There’s one that I finally found a plot for last week that, I kid you not, I wrote the first draft in 2009. Then abandoned it because I had no idea where it was going. My boyfriend picked me up from choir a couple of weeks ago and I announced as I climbed into the car, “I had an idea halfway through a song about making it a murder mystery!”. This is an enormous change from the sprawling fantasy story of revolution and coming-of-age that it was before, but it’s the only idea I’ve had, in five years, that actually works as a first book.
So that’s one reason I wanted to write haiku. You don’t have much to play with, so you don’t have much to agonise over.
One of the ways of dealing with anxiety is to set achievable goals, and then achieve them. Writing one haiku a day for a hundred days ticks a number of boxes all at once, for me.
Way back in my first post, I wrote that I decided to write a hundred haiku after my first therapy session (this year: not my first therapy session ever. For various reasons, I’ve been in and out of therapy since I was fourteen). The first session is always terrible, because you have to run through all the reasons you need therapy, open up all the wounds you’ve spent years hiding or dealing with or not dealing with (or all three), and then at the end you don’t have any answers and you feel all the things, all at once. It’s like you’re a chest of drawers that gets pushed over, and even though by the end of the session you’re technically upright again, the contents are still an absolute mess.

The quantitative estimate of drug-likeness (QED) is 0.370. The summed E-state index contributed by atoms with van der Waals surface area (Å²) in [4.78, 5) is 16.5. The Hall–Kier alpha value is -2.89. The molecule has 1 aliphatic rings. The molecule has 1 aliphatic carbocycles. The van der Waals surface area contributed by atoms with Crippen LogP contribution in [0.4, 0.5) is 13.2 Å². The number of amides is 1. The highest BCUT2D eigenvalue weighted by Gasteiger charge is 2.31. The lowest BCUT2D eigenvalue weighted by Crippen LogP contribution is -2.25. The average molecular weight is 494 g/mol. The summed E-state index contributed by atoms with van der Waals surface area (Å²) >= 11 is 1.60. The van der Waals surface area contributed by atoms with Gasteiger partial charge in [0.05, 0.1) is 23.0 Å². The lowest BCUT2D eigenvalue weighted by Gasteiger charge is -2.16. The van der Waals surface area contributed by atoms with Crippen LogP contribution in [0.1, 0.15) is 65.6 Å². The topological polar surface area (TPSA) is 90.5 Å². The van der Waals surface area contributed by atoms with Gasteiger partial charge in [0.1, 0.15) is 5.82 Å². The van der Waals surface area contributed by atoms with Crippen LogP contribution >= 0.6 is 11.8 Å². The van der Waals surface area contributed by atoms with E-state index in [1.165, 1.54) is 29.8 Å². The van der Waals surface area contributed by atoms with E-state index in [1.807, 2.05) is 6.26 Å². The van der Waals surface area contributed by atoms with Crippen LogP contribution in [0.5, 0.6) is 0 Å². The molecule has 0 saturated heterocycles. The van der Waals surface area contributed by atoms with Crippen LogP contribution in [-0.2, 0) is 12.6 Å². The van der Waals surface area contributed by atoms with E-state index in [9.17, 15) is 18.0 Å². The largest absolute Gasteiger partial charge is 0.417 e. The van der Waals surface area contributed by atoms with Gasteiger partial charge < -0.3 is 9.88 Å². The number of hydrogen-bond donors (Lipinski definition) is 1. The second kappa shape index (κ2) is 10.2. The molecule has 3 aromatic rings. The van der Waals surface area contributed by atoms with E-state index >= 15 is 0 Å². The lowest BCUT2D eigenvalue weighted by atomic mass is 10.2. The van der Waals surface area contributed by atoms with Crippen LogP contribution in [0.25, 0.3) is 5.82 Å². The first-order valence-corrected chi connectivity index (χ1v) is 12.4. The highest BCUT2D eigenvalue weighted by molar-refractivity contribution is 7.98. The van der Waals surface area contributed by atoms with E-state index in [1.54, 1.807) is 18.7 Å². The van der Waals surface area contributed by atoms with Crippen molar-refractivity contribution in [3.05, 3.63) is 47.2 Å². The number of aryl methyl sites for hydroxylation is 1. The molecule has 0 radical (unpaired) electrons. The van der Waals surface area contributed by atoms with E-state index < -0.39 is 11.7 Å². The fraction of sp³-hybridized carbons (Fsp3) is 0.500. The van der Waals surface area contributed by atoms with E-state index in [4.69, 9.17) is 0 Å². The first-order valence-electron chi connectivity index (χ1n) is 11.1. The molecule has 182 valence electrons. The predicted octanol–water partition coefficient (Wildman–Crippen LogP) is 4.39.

I started writing haiku after my first session because I needed a way to cope with what I was feeling. Sonnets are too complicated for someone in that much emotional distress, and prose was far too daunting. Haiku had enough structure to focus my thoughts, but were short enough to feel friendly, rather than frightening. They’re also short enough that anything you say feels like it means something.
I don’t know why that’s true. I’m working on it. All I can tell you is that it is.
Many of my therapy sessions have felt like the chest of drawers falling over. But one thing that my therapist keeps saying is that I have to express myself. If you’ve met me, that’ll sound strange. I have no problems talking about what’s on my mind. If I’m not talking about how I feel, I can go for hours. But feelings, well. I get overwhelmed by them when I’m not talking about them, let alone when I am.